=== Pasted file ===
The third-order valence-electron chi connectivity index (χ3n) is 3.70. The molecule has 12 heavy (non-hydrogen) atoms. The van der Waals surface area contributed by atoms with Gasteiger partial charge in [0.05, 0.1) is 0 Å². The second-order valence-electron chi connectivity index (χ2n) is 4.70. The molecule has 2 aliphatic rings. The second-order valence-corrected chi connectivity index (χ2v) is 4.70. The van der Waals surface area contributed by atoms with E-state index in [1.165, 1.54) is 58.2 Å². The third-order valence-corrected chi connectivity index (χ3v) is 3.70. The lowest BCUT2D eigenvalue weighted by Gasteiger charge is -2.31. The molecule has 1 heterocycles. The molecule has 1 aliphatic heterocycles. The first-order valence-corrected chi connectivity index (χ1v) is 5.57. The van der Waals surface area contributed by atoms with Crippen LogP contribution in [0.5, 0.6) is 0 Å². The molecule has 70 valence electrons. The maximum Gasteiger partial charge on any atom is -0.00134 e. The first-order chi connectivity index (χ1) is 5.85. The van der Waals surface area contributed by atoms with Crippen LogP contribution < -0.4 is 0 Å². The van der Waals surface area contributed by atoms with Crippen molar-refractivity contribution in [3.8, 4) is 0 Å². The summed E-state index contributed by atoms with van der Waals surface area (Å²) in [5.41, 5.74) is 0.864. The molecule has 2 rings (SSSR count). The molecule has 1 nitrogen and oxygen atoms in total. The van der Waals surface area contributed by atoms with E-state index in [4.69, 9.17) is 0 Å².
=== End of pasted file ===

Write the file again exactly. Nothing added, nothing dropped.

The third-order valence-electron chi connectivity index (χ3n) is 3.70. The molecule has 12 heavy (non-hydrogen) atoms. The van der Waals surface area contributed by atoms with Gasteiger partial charge in [0.05, 0.1) is 0 Å². The second-order valence-electron chi connectivity index (χ2n) is 4.70. The molecule has 2 aliphatic rings. The second-order valence-corrected chi connectivity index (χ2v) is 4.70. The van der Waals surface area contributed by atoms with E-state index in [1.165, 1.54) is 58.2 Å². The third-order valence-corrected chi connectivity index (χ3v) is 3.70. The lowest BCUT2D eigenvalue weighted by Gasteiger charge is -2.31. The molecule has 1 heterocycles. The molecule has 1 aliphatic heterocycles. The first-order valence-corrected chi connectivity index (χ1v) is 5.57. The van der Waals surface area contributed by atoms with Crippen LogP contribution in [0.5, 0.6) is 0 Å². The molecule has 70 valence electrons. The maximum Gasteiger partial charge on any atom is -0.00134 e. The first-order chi connectivity index (χ1) is 5.85. The van der Waals surface area contributed by atoms with Crippen LogP contribution < -0.4 is 0 Å². The van der Waals surface area contributed by atoms with Crippen molar-refractivity contribution in [3.8, 4) is 0 Å². The summed E-state index contributed by atoms with van der Waals surface area (Å²) in [5.41, 5.74) is 0.864. The molecule has 2 rings (SSSR count). The molecule has 1 nitrogen and oxygen atoms in total. The van der Waals surface area contributed by atoms with E-state index in [4.69, 9.17) is 0 Å².